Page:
Mufasa - will do. I have just completed my Master’s thesis where I compared DXA to several different reference methods. After my data collection and a thorough literature review, you can see my opinion above. I just want to shed some light on this somewhat confusing issue.

I agree with you about calculating LBM for caloric needs, but I also think that a good skinfold measurement will always have you somewhere in the ballpark (within 5 lbs or os of LBM). Also with all the slop in calculating acutual caloric intake, I think that the feedback from weekly body comp measures will provide the information to either increase or decrease calories.

I also think this was a great and long overdue post. I was wondering if anyone has heard of the fat track digital calipers. I saw them on a website and they were only $35. Has anyone tried them?? Good or bad?? I am only concerned because I am going to start the growth surge and I want to ensure I am taking in the appropriate calories. Thanks…

I just want to add my voice to the general chorus proclaiming Jason N. to be a minor deity. Very good points made, both in the original post and the follow-up comments. Mufasa, nice idea about the text file. We should probably do that for a lot of other issues that come up regularly as well, i.e. does masturbation hurt your T-levels, how do I gain weight, etc. Once again, nice post.

I don’t see any reason why those calipers would not work. I’ve never used them before, but like I said, as long as your consistent in how you use them, you should not have a problem. Good Luck.

Jason: Excellent post. This subject has come up so many times in the past week or so that I’m out of fingers counting. I do disagree with one small point: I think it’s beneficial (for peace of mind for nothing else) to get as many of the different methods done as you can get ONCE a year or so within as short a period as possible (certainly no longer then a few hours). This is just to set a baseline so you know the range your playing in, and to get it out of your head that the calipers or equation is accurate (if your 3/7/9-site equation is way off from the other two, it’s probably not a good one for your body type or you haven’t practiced enough taking the measurements). Then after that, stick with one method (most likely the calipers).

Jason N: Why don´t make a little longer articel and send to TC ? I think there is something similar somewere in the arkives but I like to read something over and over again to get it to stuck in my slow brain.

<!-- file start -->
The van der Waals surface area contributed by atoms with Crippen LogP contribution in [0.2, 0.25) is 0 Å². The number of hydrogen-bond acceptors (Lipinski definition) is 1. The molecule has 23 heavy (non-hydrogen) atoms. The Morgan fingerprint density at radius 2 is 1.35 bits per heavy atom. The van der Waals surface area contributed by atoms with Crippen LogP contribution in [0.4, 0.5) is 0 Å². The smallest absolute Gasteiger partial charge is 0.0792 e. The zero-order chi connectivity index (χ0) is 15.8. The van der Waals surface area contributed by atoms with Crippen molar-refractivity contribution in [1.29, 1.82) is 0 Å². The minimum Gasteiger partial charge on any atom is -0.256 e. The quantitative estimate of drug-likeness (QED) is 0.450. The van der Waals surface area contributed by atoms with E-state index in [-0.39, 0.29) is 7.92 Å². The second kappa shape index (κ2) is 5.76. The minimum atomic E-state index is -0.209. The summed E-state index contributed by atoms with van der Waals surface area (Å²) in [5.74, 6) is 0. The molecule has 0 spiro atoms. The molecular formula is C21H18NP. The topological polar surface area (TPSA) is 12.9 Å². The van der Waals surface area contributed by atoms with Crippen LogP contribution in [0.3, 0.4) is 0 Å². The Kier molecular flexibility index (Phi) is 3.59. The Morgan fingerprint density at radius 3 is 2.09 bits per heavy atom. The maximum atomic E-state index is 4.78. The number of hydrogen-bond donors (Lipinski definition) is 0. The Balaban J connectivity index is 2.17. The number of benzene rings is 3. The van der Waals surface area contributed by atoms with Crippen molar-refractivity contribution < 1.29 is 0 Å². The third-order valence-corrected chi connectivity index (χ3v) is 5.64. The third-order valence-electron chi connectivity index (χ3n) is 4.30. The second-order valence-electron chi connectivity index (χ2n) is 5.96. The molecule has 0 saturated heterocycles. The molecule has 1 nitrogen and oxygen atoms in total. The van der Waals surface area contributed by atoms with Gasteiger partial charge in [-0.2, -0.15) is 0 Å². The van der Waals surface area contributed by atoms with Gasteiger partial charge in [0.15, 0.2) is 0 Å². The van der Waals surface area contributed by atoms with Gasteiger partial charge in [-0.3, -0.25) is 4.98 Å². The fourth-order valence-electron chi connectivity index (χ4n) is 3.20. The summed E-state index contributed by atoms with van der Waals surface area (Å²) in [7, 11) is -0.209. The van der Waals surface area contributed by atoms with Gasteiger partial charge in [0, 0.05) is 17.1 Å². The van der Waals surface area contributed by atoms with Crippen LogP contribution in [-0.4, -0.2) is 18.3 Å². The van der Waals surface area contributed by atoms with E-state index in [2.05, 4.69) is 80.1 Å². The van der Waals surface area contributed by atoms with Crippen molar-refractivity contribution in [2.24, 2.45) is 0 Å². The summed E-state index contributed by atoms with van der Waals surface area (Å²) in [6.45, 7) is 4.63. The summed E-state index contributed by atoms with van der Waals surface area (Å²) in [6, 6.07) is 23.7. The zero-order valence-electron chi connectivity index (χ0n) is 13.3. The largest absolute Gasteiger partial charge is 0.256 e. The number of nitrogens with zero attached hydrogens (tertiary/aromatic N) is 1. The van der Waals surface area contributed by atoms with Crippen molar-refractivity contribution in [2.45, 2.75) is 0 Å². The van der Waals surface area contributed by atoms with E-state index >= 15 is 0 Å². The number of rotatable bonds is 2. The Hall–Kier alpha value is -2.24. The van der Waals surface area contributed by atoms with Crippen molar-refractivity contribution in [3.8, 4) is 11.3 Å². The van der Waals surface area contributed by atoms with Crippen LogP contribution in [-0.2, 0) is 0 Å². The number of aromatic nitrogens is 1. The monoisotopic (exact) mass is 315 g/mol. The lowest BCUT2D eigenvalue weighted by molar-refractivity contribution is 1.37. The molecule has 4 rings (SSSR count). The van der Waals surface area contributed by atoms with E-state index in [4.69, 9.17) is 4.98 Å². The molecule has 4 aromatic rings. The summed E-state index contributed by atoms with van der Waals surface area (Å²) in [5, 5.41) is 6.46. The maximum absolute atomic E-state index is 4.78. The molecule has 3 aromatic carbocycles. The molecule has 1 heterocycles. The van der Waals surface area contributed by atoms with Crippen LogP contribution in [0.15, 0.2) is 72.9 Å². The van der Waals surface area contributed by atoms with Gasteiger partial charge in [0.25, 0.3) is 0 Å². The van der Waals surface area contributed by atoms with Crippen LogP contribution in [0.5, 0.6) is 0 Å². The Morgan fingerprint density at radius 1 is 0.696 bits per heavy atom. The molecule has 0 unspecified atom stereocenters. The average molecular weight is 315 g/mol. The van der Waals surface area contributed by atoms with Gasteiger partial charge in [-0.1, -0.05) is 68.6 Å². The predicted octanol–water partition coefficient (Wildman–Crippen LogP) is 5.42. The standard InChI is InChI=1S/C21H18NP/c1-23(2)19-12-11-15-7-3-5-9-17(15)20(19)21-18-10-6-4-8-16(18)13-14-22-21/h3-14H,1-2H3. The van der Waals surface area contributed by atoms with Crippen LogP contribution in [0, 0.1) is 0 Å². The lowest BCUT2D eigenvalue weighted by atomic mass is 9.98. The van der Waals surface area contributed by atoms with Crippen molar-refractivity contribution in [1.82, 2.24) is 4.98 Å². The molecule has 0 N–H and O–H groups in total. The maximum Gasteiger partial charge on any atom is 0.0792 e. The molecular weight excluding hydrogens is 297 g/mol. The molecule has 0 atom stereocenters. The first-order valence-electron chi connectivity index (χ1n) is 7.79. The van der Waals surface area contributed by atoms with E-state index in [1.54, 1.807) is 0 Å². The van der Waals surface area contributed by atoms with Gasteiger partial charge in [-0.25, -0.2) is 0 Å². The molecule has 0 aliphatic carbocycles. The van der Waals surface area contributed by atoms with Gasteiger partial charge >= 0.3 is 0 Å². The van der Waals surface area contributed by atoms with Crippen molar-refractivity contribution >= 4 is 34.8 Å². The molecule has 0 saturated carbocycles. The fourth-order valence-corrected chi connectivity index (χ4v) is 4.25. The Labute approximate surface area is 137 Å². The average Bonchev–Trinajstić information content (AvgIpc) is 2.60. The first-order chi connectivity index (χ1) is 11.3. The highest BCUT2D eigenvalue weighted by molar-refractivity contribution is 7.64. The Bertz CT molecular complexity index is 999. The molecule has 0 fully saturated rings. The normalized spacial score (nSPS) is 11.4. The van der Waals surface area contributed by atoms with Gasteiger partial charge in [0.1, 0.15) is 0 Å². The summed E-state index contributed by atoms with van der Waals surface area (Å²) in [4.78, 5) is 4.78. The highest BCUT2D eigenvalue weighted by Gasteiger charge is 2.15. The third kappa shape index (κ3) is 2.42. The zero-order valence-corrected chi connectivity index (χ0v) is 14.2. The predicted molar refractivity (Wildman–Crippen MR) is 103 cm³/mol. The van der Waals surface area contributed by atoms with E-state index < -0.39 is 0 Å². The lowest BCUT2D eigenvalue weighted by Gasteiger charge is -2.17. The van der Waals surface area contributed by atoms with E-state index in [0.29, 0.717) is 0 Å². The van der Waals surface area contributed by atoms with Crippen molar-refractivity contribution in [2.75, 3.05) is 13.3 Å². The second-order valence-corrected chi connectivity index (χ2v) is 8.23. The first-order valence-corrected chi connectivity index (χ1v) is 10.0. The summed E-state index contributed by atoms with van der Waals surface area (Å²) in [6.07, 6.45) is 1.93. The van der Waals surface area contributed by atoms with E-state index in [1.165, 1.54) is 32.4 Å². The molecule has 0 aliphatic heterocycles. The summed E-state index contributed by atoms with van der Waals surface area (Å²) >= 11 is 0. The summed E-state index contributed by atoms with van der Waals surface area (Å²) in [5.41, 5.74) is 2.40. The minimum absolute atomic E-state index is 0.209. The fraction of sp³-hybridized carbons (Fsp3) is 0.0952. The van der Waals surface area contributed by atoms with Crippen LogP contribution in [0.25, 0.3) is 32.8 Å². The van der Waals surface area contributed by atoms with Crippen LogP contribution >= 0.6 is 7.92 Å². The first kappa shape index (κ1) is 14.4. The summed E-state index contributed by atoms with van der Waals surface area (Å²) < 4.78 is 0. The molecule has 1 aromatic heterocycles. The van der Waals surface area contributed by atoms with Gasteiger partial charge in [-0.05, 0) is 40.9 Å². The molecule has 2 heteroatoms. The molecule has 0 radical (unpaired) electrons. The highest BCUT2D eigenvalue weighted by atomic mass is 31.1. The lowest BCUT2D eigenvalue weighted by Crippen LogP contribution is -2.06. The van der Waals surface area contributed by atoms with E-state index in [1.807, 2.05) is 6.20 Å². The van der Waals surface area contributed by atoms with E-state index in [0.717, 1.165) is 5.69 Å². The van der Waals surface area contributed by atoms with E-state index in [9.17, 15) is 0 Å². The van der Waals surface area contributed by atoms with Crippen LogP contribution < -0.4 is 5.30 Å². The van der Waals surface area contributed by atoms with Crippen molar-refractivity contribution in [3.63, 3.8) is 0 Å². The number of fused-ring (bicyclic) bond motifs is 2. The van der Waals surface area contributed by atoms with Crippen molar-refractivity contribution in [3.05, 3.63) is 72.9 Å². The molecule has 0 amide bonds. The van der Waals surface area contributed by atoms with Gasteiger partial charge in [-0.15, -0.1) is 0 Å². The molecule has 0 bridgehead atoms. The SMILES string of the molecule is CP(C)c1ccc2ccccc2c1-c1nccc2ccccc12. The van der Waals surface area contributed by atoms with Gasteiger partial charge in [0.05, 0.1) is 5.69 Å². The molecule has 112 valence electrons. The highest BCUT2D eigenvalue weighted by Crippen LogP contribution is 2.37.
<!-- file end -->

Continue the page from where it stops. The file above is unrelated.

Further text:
Jason: Not a bad idea from Z…all T.C. can say is “yes”, “no”, or “maybe…”. It’s worth a shot…

Thanks for the input everybody. Actually after reading the “Reader Mail” section, I got the same idea about expanding this a little bit and inserting the references. Hopefully, I’ll have it done by the end of this weekend. To Steve-O, if you want to get your measurements done with a variety of methods then go ahead, but the only way for most people to have access to many of these methods is to pay megabucks or get involved in a research study. Hey, if you can get into a reasearch study, then absolutely go for it. If you work in an exs phys lab, then go for it. If you have to shell out a couple hundred bucks, then buy some AP, Surge and MAG-10. Thanks again for the input and we will see what TC has to say. -Jason N.

Jason: I don’t know, but perhaps I’m lucky in the so-cal area to be able to get the hydrostatic weighing pretty reasonable - it was only $30 at the local university, which I guess qualifies for being in a study of some sort. For those that are interested in such a thing, try a university with a physiology dept. (ours is an excersise and physiology dept. at SDSU). I personally only think it’s worth it only once a year or 2 years. As Jason said, the calipers are much more available, take much less time, and if your trained in it, very repeatable. For me, I just needed to be able to see how different all of the methods were, so I knew the calipers weren’t lying.

Steve-O: I guess that I though you were talking about getting your body comp done by several methods such as hydrostatic weighing (HW), bioelectrical impedance, DXA, Bod Pod and others. Regarding HW, it was once considered the gold standard, but there are numerous problems. First, did they measure you residual volume? A difference of 500 ml can through off the measure by 5% or more. Secondly, the equations used to convert body density to %body fat assume that you and I and every other man and women have the same proportions and densities regarding our lean body mass(LBM). The 3 main components of LBM are water, mineral, and protein. It is assumed that everybody’s LBM is 73.8% water, 19.4% protein, and 6.8% mineral. These assumptions lead to significant problems with regards to accuracy. Multi-compartment models which corret HW for the variations in total body water and mineral content much improve the accuracy, but are usually only done in research studies due to the high cost and labor involved. So, don’t believe what you hear about HW. I thought it was the best measure of %body fat with regards to accuracy until I did my homework and searched the literature.